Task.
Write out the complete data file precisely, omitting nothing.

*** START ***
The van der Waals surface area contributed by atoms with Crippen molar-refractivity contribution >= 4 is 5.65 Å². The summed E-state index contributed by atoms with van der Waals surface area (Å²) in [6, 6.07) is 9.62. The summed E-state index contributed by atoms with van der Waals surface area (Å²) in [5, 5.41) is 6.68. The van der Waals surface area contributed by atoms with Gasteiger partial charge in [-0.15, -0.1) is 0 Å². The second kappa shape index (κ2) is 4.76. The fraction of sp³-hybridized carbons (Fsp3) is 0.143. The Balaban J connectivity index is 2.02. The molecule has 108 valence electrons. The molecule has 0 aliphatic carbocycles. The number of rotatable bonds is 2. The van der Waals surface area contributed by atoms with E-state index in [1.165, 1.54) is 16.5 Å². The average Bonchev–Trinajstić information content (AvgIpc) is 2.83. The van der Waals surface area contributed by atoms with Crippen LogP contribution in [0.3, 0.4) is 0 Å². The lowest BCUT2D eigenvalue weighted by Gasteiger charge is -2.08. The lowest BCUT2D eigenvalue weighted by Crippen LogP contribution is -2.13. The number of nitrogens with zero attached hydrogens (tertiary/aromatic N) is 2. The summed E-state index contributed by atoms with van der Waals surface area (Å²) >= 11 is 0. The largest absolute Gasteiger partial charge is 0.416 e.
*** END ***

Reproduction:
The van der Waals surface area contributed by atoms with Crippen molar-refractivity contribution >= 4 is 5.65 Å². The summed E-state index contributed by atoms with van der Waals surface area (Å²) in [6, 6.07) is 9.62. The summed E-state index contributed by atoms with van der Waals surface area (Å²) in [5, 5.41) is 6.68. The van der Waals surface area contributed by atoms with Gasteiger partial charge in [-0.15, -0.1) is 0 Å². The second kappa shape index (κ2) is 4.76. The fraction of sp³-hybridized carbons (Fsp3) is 0.143. The Balaban J connectivity index is 2.02. The molecule has 108 valence electrons. The molecule has 0 aliphatic carbocycles. The number of rotatable bonds is 2. The van der Waals surface area contributed by atoms with E-state index in [1.165, 1.54) is 16.5 Å². The average Bonchev–Trinajstić information content (AvgIpc) is 2.83. The van der Waals surface area contributed by atoms with Crippen LogP contribution in [0.3, 0.4) is 0 Å². The lowest BCUT2D eigenvalue weighted by Gasteiger charge is -2.08. The lowest BCUT2D eigenvalue weighted by Crippen LogP contribution is -2.13. The number of nitrogens with zero attached hydrogens (tertiary/aromatic N) is 2. The summed E-state index contributed by atoms with van der Waals surface area (Å²) >= 11 is 0. The largest absolute Gasteiger partial charge is 0.416 e.